Xavi on the bench? Not so long ago, that notion would have been ridiculed ahead of a big fixture like Barcelona's trip to Manchester City on Tuesday. After all, the 34-year-old embodies the Catalans' tiki taka style more than any other player.
But is that reason enough to bring him back? The midfielder's mobility has never been his best feature and, against a high-tempo rival in a physical battle, is he really the correct choice?
Coach Gerardo Martino rested Xavi on Saturday to keep the club's vice-captain fresh for the City clash but, in his absence, Barca produced their most complete performance of the entire season, thrashing Rayo Vallecano 6-0.
Rayo may be one of the worst sides in La Liga, but Barca's play was simply sublime at times, particularly from Cesc Fabregas and Andres Iniesta in midfield. So should Tata stick with those two alongside Sergio Busquets or bring back Xavi for what is probably the team's toughest test yet in 2013-14?
Goal's Peter Staunton and Ben Hayward go head-to-head over the issue …
|"XAVI IS STILL THE WORLD'S BEST MIDFIELDER" |
By Peter Staunton
That sheen of invincibility that Manchester City had earned under Roberto Mancini at home has been well and truly scuffed this season. First Bayern Munich came and inflicted defeat upon the club for the first time in 20 European matches at the Etihad and more recently Chelsea ended the team's long unbeaten domestic record.
Those two matches did not have much in common, demonstrating two distinct ways of beating City on its own patch. Where Chelsea set up to frustrate City by sitting in its own half, defending with discipline and seeking to hit on the break, Bayern starved the club of possession and moved the ball around City's players.
Barcelona is far more capable of doing the latter. Key in this gameplan is Xavi. Too much ink has been wasted on the fact that he is now 34 and, perhaps, beginning to show his age. He is still the best midfielder in the world, even if he does have to pick and choose his matches nowadays.
The fact remains that, Lionel Messi aside, Xavi is more suited to the Barcelona template than anyone else in the lineup. He acts as the conductor for the team, taking every second pass and moving things along. He is a playmaker who tries whenever possible to get the ball to the feet of his frontrunners. His chief strength, though, is keeping the ball from the opposition. With him in the team, Barcelona chokes the life out of other clubs. In that sense he is irreplaceable, no matter how well Cesc Fabregas does as an understudy against the likes of Rayo Vallecano.
Manchester City is now accustomed to dictating the play and creating chances at will. When that doesn't happen, the frustration levels in the stands grow and the players become too easily dejected. And while he can be one of the most dangerous players for his team in possession, Yaya Toure can also be one of the most dangerous players to his team when he doesn't have the ball. He doesn't like using his energy to track runs and attempt interceptions. He can become a liability when the ball is simply moved around him.
Xavi is still the master of that.
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By Ben Hayward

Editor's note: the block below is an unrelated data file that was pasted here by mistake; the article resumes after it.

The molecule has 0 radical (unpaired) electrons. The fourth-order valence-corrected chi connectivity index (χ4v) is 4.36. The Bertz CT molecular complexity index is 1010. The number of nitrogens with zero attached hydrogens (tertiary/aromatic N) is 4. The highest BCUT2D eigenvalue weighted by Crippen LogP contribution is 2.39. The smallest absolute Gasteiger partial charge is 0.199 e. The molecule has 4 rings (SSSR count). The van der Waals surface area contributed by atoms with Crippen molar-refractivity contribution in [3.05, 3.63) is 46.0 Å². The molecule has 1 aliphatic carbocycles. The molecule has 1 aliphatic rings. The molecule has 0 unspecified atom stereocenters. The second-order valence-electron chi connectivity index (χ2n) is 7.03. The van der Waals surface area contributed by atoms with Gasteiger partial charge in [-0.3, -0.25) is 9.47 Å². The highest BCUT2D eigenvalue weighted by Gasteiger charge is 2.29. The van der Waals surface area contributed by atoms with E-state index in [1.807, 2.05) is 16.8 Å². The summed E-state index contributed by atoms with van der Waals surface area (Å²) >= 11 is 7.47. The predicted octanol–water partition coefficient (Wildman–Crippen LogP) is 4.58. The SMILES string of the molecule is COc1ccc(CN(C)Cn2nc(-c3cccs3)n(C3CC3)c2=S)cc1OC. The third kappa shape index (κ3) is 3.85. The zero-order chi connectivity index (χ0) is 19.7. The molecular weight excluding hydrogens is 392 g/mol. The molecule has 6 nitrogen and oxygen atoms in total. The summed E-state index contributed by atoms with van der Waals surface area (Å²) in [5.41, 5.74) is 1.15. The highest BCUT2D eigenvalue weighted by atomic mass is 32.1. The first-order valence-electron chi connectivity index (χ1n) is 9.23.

Barcelona's possession percentage may increase slightly when Xavi is in the team, but having the ball is not everything and that has been all too evident in many European games away from home for the Catalan club over the last few seasons.
The Blaugrana lost 2-0 to AC Milan last season, could only draw 2-2 at Paris Saint-Germain in the Champions League quarterfinals and were then brutally beaten by Bayern Munich (4-0) in the last-four clash at the Allianz Arena. In the previous campaign, meanwhile, they were held to a goalless draw at Milan and also suffered a 1-0 defeat at Chelsea. This term, they again failed to beat an average Rossoneri side at San Siro as the game ended 1-1.
That's not Xavi's fault, of course, though the midfielder still symbolizes more than any other player the passing and possession philosophy which made Barca brilliant. Like Pep Guardiola and Tito Vilanova before him, coach Gerardo Martino has attempted to address that by getting his side to play a more direct style - particularly on the road.
Up until now, dispensing with Xavi has not really been part of the plan, but the fantastic form of Cesc Fabregas (who is more direct than his teammate, sets up more goals and also scores more) means Martino now has a very real alternative to the 34-year-old vice captain.
Earlier on this season, it was usually Andres Iniesta who made way to accommodate Cesc, but the 29-year-old has looked close to his imperious and brilliant best over the last three games and now cannot be left out.
Iniesta or Cesc could be utilized further forward if Martino wants to pick Xavi, but fielding three dynamic forward players would work better against a high-tempo team that will come out and attack, leaving spaces at the back that can be exploited.
Alexis Sanchez, Lionel Messi, Pedro and Neymar (who will probably start on the bench as he has just returned from injury) would be ideal for those front three positions, while Cesc and Iniesta seem better suited in midfield to feed them with quick, incisive passes and through balls from deeper positions.
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